1. On the condition and in the sense of a systematic formulation, one that defines the project of a theoretical science of language, in its method, in its object, and its rigorously proper field. This might be accomplished by means of a gesture that for convenience’s sake could be called an “epistemological break,”  there being no assurance that the stated intention to “break” has such an effect, nor that the so-called break is ever a—unique—datum in a work or an author. This first condition and first sense should always be implied by what we will entitle the opening of the field, it being understood that such an opening also amounts to a delimitation of the field.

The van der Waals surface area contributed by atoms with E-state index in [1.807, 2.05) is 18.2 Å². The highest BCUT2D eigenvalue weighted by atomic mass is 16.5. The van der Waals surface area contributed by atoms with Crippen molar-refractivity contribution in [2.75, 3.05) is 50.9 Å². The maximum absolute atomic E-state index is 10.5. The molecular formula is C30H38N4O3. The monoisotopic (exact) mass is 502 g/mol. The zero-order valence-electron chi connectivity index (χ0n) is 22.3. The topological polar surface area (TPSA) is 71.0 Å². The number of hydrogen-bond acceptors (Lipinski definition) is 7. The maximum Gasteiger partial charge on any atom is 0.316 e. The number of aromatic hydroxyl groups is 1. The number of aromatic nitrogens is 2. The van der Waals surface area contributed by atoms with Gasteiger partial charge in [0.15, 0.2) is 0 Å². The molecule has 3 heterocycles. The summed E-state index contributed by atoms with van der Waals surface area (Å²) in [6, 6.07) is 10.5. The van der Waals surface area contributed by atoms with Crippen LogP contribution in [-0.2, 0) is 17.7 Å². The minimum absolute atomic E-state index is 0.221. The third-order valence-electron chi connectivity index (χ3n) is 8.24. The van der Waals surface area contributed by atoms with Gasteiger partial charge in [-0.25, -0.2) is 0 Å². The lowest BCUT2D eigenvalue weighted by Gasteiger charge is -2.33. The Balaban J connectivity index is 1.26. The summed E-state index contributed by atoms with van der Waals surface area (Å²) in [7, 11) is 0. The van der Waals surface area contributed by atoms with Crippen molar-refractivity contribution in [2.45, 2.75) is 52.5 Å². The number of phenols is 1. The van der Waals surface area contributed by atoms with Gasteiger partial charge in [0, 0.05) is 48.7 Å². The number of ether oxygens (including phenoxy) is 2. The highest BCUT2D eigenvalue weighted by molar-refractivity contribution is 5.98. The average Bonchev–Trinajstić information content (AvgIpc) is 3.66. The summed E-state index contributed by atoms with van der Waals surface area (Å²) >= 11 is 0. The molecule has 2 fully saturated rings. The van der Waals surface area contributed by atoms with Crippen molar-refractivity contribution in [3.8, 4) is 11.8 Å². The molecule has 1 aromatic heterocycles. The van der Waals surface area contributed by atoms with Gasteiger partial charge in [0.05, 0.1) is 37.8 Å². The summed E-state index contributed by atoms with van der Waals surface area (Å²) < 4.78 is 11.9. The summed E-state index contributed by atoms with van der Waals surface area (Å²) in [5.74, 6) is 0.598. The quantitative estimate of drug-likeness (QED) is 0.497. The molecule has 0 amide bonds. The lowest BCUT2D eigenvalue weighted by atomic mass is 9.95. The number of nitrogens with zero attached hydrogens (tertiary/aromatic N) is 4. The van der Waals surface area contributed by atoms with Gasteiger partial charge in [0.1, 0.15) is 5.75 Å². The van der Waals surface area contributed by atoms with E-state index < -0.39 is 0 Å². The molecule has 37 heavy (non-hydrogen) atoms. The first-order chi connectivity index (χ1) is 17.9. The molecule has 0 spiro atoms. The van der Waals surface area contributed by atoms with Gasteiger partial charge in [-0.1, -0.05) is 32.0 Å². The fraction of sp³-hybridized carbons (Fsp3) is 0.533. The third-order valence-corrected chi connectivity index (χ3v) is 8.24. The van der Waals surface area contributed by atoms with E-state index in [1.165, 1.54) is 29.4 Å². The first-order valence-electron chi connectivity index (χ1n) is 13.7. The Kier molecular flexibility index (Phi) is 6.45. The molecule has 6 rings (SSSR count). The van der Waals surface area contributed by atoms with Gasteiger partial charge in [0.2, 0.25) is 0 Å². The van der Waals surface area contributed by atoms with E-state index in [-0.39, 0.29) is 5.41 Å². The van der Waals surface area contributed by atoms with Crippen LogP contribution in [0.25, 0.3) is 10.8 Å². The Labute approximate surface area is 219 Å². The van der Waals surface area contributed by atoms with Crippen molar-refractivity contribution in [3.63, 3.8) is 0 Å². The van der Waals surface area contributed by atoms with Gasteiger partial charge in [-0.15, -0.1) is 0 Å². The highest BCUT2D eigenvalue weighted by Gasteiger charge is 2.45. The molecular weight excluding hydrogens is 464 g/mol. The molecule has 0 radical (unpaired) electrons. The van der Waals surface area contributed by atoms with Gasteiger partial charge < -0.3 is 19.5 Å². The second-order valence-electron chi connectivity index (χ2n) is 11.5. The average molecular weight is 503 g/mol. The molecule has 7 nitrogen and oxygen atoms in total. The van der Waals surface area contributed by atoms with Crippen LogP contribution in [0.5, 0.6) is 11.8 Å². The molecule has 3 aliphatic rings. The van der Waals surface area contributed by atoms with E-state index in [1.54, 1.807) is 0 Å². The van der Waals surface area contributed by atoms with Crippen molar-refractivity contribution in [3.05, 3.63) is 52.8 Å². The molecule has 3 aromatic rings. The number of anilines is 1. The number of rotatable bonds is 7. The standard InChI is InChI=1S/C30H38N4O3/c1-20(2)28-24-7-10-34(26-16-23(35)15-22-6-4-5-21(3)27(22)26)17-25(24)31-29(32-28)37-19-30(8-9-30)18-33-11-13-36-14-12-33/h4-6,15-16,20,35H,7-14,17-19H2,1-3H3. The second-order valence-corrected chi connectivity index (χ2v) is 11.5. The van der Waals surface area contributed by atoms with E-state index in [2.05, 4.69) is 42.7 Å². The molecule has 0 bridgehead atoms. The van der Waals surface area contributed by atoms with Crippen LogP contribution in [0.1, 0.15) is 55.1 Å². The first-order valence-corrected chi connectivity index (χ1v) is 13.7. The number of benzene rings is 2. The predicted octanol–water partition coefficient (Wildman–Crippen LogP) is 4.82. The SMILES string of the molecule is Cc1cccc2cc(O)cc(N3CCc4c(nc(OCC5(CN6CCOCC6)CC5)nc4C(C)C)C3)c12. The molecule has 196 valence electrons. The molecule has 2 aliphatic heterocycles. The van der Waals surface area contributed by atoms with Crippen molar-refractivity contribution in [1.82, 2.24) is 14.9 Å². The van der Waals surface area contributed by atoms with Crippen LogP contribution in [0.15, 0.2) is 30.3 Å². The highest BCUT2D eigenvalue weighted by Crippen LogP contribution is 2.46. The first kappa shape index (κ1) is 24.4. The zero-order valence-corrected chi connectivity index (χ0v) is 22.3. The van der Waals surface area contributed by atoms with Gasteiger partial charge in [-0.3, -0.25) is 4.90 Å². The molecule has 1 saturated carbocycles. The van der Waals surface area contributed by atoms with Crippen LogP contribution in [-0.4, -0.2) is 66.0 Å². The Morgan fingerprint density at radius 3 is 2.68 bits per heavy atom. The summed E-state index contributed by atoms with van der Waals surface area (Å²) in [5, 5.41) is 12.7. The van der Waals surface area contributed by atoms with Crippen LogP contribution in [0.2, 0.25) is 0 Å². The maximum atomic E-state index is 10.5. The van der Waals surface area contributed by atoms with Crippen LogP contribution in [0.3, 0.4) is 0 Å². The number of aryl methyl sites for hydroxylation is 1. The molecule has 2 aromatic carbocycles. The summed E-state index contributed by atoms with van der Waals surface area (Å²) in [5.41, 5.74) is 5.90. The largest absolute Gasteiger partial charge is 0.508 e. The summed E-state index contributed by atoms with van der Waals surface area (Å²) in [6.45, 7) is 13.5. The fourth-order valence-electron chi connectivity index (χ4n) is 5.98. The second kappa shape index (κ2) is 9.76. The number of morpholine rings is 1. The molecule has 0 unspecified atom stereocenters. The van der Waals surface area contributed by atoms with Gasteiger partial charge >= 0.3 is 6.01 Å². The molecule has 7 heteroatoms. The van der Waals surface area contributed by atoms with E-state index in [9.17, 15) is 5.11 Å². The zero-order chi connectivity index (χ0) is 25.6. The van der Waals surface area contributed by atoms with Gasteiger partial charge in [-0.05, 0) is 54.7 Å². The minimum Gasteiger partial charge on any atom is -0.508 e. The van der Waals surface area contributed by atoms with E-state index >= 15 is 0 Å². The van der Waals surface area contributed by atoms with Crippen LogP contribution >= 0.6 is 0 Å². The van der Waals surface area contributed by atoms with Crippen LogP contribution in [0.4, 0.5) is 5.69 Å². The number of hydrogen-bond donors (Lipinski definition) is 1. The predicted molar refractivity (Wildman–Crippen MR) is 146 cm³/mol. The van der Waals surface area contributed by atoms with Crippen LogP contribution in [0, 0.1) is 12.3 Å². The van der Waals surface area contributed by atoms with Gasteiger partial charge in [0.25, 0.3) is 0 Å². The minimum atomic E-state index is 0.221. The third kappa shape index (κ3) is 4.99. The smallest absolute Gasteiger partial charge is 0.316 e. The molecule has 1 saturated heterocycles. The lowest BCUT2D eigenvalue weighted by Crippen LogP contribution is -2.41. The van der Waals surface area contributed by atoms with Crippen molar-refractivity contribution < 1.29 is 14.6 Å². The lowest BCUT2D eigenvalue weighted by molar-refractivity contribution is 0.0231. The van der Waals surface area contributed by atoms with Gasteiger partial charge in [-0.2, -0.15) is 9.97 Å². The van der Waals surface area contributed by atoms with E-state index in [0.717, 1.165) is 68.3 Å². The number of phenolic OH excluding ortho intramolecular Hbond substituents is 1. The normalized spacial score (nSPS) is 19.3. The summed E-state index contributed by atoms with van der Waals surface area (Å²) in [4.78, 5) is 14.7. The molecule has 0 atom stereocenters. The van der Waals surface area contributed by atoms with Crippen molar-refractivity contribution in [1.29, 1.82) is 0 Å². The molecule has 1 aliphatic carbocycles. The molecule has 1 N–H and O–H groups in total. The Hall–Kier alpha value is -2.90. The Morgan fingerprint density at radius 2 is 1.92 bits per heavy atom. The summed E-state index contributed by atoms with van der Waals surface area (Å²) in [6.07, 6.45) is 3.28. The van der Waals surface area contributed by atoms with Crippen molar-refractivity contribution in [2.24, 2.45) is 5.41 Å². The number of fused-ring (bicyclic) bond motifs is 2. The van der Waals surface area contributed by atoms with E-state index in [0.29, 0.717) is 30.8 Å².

2. On the condition and in the sense of what Chomsky calls the “constants of linguistic theory”: in that the system of fundamental concepts, the exigencies and norms that govern the linguistics called modern, such as it is entitled and represented in its scientificity as in its modernity, is already at work, and discernible as such, in Rousseau’s enterprise, in its very text. Which, moreover, would not only be (and doubtless would not at all be) to interpret this text as the happy anticipation of a thinker who is to have predicted and preformed modern linguistics. On the contrary, is this not a question of a very general ground of possibilities, a ground on which might be raised all kinds of subordinate cross-sectç¨ions and secondary periodisations? Is it not a question of both Rousseau’s project and modern linguistics belonging in common to a determined and finite set of conceptual possibilities, to a common language, to a reserve of oppositions of signs (signifiers/concepts) which first of all is none other than the most ancient fund of Western metaphysics? The latter is articulated, in its diverse epics, according to schemas of implication that are not as easily mastered as is sometimes believed: whence the illusions of the break, the mirages of the new, the confusion or crushing of layers, the artifice of extractions and cross-sections, the archeological lure. The closure of concepts: such would be the title that we might propose for this second condition and this second sense.